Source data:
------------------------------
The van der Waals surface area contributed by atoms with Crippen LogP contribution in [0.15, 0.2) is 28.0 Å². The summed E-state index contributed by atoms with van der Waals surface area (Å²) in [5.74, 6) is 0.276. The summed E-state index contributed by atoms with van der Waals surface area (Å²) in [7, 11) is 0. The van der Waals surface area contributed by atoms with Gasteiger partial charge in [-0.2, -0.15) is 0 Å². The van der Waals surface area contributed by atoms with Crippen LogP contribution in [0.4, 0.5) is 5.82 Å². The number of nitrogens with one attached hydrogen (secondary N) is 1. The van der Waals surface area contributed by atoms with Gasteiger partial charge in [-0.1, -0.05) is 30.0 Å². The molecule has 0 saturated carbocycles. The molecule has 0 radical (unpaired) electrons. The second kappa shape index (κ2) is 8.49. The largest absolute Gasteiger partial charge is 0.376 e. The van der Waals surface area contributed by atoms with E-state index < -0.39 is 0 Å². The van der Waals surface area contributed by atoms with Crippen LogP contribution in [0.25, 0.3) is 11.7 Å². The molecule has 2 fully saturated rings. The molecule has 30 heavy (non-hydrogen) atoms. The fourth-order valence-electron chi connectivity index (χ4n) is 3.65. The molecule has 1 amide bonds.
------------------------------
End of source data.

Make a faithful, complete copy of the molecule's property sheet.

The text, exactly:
The van der Waals surface area contributed by atoms with Crippen LogP contribution in [0.15, 0.2) is 28.0 Å². The summed E-state index contributed by atoms with van der Waals surface area (Å²) in [5.74, 6) is 0.276. The summed E-state index contributed by atoms with van der Waals surface area (Å²) in [7, 11) is 0. The van der Waals surface area contributed by atoms with Gasteiger partial charge in [-0.2, -0.15) is 0 Å². The van der Waals surface area contributed by atoms with Crippen LogP contribution in [0.4, 0.5) is 5.82 Å². The number of nitrogens with one attached hydrogen (secondary N) is 1. The van der Waals surface area contributed by atoms with Gasteiger partial charge in [-0.1, -0.05) is 30.0 Å². The molecule has 0 saturated carbocycles. The molecule has 0 radical (unpaired) electrons. The second kappa shape index (κ2) is 8.49. The largest absolute Gasteiger partial charge is 0.376 e. The van der Waals surface area contributed by atoms with E-state index < -0.39 is 0 Å². The van der Waals surface area contributed by atoms with Crippen LogP contribution in [0.25, 0.3) is 11.7 Å². The molecule has 2 fully saturated rings. The molecule has 30 heavy (non-hydrogen) atoms. The fourth-order valence-electron chi connectivity index (χ4n) is 3.65. The molecule has 1 amide bonds.